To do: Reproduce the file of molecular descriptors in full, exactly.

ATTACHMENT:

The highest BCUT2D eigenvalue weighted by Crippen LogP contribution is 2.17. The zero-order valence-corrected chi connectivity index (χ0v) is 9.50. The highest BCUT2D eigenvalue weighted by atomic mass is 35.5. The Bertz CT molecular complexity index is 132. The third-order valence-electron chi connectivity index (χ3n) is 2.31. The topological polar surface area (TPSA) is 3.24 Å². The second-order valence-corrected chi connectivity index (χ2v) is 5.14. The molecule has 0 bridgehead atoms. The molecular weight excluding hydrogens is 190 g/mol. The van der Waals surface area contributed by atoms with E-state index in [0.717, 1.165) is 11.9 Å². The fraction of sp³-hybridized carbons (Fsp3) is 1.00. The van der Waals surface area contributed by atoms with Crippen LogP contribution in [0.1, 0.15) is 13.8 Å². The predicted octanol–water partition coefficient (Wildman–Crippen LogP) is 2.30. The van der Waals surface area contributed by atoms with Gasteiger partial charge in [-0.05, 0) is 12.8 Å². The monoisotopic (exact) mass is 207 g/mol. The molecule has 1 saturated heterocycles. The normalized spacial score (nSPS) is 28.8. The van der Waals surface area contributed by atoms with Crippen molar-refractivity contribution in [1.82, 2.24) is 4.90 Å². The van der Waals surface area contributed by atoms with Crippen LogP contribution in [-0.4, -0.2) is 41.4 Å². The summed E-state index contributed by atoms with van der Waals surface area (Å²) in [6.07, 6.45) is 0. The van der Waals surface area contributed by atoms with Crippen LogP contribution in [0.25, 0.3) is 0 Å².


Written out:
The highest BCUT2D eigenvalue weighted by Crippen LogP contribution is 2.17. The zero-order valence-corrected chi connectivity index (χ0v) is 9.50. The highest BCUT2D eigenvalue weighted by atomic mass is 35.5. The Bertz CT molecular complexity index is 132. The third-order valence-electron chi connectivity index (χ3n) is 2.31. The topological polar surface area (TPSA) is 3.24 Å². The second-order valence-corrected chi connectivity index (χ2v) is 5.14. The molecule has 0 bridgehead atoms. The molecular weight excluding hydrogens is 190 g/mol. The van der Waals surface area contributed by atoms with E-state index in [0.717, 1.165) is 11.9 Å². The fraction of sp³-hybridized carbons (Fsp3) is 1.00. The van der Waals surface area contributed by atoms with Crippen LogP contribution in [0.1, 0.15) is 13.8 Å². The predicted octanol–water partition coefficient (Wildman–Crippen LogP) is 2.30. The van der Waals surface area contributed by atoms with Gasteiger partial charge in [-0.05, 0) is 12.8 Å². The monoisotopic (exact) mass is 207 g/mol. The molecule has 1 saturated heterocycles. The normalized spacial score (nSPS) is 28.8. The van der Waals surface area contributed by atoms with Crippen molar-refractivity contribution in [1.82, 2.24) is 4.90 Å². The van der Waals surface area contributed by atoms with Crippen LogP contribution in [-0.4, -0.2) is 41.4 Å². The summed E-state index contributed by atoms with van der Waals surface area (Å²) in [6.07, 6.45) is 0. The van der Waals surface area contributed by atoms with Crippen LogP contribution in [0.25, 0.3) is 0 Å².